Taken further, in terms of cash management, Exxon Mobil and ConocoPhillips executives pitch somewhat divergent strategies regarding the return of capital to shareholders. ConocoPhillips promotes robust dividend payouts, while Exxon executes aggressive stock buy back plans. Exxon Mobil has remained somewhat infamous for its stingy dividend policy dating back to Godfather John D. Rockefeller and Standard Oil. The Exxon stance towards dividends is more so in line with Buffettology, or an investment philosophy that favors the reinvestment of capital back into growth businesses above dividend payouts. For mature businesses, Buffett has gone on record to indicate his preference for buybacks above dividends. Berkshire Hathaway itself has only made one dividend payment with Warren Buffett at the helm. In 1967, Berkshire Hathaway investors did receive one ten-cent per share dividend. At currents rates, Berkshire may save $1 million per year in taxes per each $1 billion invested into Exxon, instead of Conoco Phillips.
Big Oil Dividend Yields
Royal Dutch Shell
Last year, in 2012, Exxon generated $56.17 billion in cash flow from operations. Of this amount, Exxon spent $10.1 billion and $21.1 billion, respectively, on dividends and repurchases of common stock. Through the first nine months of this year, Exxon has went on to return a total of $20.8 billion back to shareholders through dividends ($8.1 billion) and buybacks ($12.7 billion in net purchases), despite the fact that nominal net income has actually declined by 34% on a year-over-year basis. Exxon has bought back 230 million shares of stock, over the past year. Without the buybacks, Exxon would have taken down $1.72 in Q3 2013 earnings per share, instead of the actual $1.79 EPS. Alternatively, ConocoPhillips has paid out $2.5 billion in dividends, while spending nothing to buy back outstanding shares of stock, through the first three quarters of 2013. ConocoPhillips is unwittingly foregoing the time-honored maxims of Buffett. Again, Warren Buffett has repeatedly pounded the drum for corporations to prioritize capital reinvestment and shareholder buybacks above dividend payments throughout his legendary investment career.
The Bottom Line
Shares of Exxon Mobil stock have significantly underperformed those of both Chevron (CVX) and ConocoPhillips over the past five years. Last year, on May 1, 2012, ConocoPhillips spun off its downstream assets as Phillips 66 (PSX). This move was a significant change of direction for the oil patch, as Conoco was to separate itself away from its traditionally low-margin refining and service station operations. Exxon, of course, remains a vertically integrated oil company that explores, produces, and refines fossil fuels. Going forward, Exxon management will be tasked with replacing crude oil reserves, while also balancing feedstock costs and petroleum product sales as a refinery. Warren Buffett appears willing to uphold a long-term view that integrated oil is a more efficient risk versus reward play than exploration and production. In the short-term, standalone exploration and production businesses can expose investors to extreme volatility.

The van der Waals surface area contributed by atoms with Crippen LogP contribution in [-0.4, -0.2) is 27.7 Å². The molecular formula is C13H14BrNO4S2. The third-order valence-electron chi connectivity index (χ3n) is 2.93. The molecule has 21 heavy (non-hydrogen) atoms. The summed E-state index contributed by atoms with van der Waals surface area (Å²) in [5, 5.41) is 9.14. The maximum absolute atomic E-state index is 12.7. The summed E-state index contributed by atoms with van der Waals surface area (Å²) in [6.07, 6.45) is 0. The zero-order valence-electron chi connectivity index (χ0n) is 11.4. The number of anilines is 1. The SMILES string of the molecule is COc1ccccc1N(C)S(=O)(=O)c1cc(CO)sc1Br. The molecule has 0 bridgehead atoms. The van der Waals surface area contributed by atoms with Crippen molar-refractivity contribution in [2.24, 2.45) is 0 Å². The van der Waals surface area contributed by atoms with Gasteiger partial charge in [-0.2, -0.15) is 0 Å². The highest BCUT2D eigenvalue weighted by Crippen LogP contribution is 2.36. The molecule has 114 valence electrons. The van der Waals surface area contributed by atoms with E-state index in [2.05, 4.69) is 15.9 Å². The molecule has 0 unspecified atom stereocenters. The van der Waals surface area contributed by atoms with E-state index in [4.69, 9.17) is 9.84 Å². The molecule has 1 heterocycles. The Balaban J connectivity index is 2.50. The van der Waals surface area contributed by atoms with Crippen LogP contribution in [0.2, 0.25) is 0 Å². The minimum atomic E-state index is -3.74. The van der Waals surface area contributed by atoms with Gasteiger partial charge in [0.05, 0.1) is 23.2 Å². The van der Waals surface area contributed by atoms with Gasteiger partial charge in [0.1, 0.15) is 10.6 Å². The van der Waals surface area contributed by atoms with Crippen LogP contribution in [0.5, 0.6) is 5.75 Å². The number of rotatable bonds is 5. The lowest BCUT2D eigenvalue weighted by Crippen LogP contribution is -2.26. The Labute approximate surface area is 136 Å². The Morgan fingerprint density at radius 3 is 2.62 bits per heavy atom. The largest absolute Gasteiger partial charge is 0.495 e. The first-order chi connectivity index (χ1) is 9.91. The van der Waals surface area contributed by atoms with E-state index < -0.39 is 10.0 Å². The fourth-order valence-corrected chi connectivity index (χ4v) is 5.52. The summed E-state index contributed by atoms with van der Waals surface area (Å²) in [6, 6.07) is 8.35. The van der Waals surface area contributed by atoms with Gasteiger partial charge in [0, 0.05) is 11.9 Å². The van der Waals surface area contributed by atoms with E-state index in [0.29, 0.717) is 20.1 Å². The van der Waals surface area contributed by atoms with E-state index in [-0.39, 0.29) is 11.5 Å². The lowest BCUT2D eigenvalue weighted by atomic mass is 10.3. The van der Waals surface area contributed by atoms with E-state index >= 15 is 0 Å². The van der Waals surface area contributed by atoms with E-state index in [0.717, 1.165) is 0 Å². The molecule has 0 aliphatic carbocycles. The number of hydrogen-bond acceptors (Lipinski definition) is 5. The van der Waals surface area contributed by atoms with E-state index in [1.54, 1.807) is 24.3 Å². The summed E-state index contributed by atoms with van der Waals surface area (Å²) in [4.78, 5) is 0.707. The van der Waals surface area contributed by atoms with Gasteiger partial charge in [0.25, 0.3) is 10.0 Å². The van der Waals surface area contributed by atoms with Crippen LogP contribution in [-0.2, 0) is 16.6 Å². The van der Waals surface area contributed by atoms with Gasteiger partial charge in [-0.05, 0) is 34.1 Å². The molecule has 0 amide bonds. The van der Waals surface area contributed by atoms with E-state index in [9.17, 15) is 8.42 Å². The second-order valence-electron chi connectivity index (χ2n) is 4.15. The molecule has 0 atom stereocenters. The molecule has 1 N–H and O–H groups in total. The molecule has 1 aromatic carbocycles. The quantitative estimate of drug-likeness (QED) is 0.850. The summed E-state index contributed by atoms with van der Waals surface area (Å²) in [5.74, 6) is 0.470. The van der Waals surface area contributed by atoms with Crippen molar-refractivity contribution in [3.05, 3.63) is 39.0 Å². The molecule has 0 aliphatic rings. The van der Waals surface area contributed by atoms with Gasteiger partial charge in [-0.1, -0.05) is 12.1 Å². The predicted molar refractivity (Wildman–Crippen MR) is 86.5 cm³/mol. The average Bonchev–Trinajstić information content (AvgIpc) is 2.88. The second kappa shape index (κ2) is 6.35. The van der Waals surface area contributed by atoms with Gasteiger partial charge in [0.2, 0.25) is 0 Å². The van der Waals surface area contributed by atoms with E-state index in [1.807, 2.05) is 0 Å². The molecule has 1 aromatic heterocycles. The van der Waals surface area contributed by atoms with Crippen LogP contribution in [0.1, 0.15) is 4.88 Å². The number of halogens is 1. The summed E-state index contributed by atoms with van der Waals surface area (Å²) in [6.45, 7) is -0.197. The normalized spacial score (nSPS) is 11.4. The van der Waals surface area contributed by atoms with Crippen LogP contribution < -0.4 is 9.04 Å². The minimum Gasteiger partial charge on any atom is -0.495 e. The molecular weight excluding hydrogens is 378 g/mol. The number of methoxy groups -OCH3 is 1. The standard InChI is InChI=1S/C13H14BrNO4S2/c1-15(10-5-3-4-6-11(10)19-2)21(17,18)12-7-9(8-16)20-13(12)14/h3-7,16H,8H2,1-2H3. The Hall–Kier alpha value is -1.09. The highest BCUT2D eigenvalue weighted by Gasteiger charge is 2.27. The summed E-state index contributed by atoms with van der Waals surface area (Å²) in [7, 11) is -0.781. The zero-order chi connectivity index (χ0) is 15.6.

Exxon, of course, is often lauded for its return on equity. Return on equity statistics are a true measure of efficiency, as these calculations divide net income by average shareholder capital employed through one fiscal year. ExxonMobil averaged a remarkable and Big Oil leading 26.4% annual return on equity between 2008 and 2012. This year, Exxon is likely to close out 2013 at a near 20% return on equity. Exxon return on equity calculations have squared with a management philosophy that hones in upon the profit maximization of big projects, rather than the precarious boom and bust portfolios of the lone wildcatters. Ironically, Buffett employs similar strategies as a reinsurance policy manager. Warren Buffett would rather walk away from a deal than expose his business to weak prices and unfavorable risk profiles.
Warren Buffett is coming home.